One of The Sustainable Traveller's clients was in Peru, about to board the luxury Belmond Hiram Bingham train to Machu Picchu, with only three days to see the sacred sights and then fly out. Her 89-year-old father flew in from the US to meet her as one of the last experiences of his lifetime. And there was a train strike.
"He was like, you know what, it wasn't meant to be. Even he was OK with it. But so many people would have been just like, 'where's the train, I've paid for all this, and it's a very high-end price!' Thankfully my clients saw it from the point-of-view of, 'why is there a strike, what does this mean for the locals, what's the purpose?'" Dayana says.
Open your mind and the truly good times that make travel so rewarding and worthwhile will follow.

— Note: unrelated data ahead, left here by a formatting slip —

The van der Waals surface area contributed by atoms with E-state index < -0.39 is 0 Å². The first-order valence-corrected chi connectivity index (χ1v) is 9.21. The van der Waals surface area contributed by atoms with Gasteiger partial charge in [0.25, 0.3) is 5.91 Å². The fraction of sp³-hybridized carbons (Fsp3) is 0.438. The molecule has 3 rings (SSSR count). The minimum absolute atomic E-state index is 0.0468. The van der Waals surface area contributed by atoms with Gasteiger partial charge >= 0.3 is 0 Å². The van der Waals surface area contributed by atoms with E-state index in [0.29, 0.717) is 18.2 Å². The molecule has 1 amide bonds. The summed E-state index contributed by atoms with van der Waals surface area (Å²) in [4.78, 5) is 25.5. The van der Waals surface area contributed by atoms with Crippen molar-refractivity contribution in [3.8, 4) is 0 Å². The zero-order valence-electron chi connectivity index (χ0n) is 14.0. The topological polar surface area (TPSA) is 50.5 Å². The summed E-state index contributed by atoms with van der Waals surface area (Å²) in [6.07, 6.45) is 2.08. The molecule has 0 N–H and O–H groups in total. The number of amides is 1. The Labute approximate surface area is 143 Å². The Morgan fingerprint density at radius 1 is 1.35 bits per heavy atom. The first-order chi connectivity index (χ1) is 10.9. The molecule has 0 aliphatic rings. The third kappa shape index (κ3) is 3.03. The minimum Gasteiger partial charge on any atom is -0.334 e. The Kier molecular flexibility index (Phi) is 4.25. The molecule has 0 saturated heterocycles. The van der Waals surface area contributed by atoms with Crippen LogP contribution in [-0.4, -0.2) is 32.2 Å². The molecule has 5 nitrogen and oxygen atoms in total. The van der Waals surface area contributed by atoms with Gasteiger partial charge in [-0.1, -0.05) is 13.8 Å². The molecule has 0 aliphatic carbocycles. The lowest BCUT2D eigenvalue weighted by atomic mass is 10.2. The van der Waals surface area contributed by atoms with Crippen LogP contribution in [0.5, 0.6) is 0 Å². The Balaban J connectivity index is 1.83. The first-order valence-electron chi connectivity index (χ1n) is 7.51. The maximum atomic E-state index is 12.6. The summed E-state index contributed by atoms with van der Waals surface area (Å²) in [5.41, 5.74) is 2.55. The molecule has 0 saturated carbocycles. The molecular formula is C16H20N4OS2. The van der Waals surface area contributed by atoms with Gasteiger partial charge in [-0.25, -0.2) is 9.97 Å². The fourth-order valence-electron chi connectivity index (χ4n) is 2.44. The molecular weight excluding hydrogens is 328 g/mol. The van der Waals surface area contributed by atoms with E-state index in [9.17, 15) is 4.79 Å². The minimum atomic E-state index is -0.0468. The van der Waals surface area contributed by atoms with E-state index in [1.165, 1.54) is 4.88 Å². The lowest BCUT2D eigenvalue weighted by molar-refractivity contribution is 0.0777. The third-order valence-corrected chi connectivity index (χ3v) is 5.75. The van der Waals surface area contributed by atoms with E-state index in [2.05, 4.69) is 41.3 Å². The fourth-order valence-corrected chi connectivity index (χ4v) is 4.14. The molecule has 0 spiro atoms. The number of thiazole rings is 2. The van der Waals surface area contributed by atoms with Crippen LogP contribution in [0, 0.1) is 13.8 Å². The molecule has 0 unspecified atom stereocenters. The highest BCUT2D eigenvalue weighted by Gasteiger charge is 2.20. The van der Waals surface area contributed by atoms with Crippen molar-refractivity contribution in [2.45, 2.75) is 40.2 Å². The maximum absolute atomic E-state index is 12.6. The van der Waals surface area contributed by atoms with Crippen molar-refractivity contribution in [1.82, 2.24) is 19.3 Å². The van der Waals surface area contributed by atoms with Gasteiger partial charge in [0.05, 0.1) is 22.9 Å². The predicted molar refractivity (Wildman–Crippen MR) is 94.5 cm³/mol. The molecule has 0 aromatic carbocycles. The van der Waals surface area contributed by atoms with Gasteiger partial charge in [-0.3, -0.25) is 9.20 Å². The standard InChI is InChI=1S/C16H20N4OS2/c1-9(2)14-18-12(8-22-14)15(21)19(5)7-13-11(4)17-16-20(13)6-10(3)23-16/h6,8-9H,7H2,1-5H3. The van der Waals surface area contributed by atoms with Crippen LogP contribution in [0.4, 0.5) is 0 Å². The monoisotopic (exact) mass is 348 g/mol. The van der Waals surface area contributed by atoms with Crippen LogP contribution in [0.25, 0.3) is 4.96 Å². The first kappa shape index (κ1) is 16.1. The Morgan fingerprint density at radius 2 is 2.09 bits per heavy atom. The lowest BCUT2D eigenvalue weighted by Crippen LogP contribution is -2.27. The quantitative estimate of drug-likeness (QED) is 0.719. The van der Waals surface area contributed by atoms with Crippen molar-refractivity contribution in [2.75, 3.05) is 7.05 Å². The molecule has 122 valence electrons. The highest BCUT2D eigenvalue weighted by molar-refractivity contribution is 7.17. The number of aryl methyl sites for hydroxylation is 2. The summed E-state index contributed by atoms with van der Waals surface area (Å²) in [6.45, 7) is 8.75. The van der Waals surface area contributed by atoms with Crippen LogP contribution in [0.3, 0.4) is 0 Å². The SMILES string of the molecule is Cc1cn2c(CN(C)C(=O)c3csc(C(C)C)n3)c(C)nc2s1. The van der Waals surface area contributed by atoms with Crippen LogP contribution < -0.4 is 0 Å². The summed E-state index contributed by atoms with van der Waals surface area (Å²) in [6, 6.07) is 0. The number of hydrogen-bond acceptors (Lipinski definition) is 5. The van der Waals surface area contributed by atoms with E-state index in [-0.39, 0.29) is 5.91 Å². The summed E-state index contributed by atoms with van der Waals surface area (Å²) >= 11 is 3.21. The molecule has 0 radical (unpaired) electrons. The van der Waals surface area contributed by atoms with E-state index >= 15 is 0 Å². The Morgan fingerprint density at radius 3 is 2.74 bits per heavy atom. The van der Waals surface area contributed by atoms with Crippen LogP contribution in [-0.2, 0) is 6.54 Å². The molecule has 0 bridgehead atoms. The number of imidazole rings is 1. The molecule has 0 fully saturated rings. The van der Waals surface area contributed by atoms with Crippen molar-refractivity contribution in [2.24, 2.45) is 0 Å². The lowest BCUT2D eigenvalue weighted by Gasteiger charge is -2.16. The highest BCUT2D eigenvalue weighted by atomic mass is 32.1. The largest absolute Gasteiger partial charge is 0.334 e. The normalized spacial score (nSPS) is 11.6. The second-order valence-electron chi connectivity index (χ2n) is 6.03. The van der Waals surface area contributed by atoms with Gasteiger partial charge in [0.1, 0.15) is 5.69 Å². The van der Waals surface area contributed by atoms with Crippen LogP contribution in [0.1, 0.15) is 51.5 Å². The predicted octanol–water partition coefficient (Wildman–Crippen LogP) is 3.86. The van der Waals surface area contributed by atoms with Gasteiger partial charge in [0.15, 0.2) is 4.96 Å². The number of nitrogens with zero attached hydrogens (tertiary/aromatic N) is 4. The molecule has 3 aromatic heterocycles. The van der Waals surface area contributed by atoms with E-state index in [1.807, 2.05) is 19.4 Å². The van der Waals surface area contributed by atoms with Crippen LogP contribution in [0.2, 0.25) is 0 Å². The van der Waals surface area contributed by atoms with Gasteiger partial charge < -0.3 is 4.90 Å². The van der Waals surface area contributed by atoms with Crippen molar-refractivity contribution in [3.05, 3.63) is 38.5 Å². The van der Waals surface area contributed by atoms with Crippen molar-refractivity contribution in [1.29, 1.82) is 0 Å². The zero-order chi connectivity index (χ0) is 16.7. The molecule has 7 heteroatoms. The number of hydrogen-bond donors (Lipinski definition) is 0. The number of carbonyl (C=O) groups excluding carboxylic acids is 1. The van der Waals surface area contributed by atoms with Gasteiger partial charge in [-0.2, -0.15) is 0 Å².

TRACK YOUR IMPACT
Overtourism and exploitation are the darker sides of travel that no one wants to unwittingly support, which is why tour operator G Adventures has introduced its new "Ripple Score" - an evaluation score which indicates what percentage of a tour's local expenditure remains in the local economy.
The average Ripple Score across its 640 scored trips is 93, meaning that 93 per cent of the money spent in-destination across these tours is spent with locally owned businesses, benefiting local people.
"As I travel now I need to understand what impact my presence in a particular place has on that community (positive or negative)," says Lonely Planet's Chris Zeiher.
"Being aware is being empowered. It may mean I change my mind on visiting a particular country, city or region, or it may even influence what attractions I visit while I'm in a destination."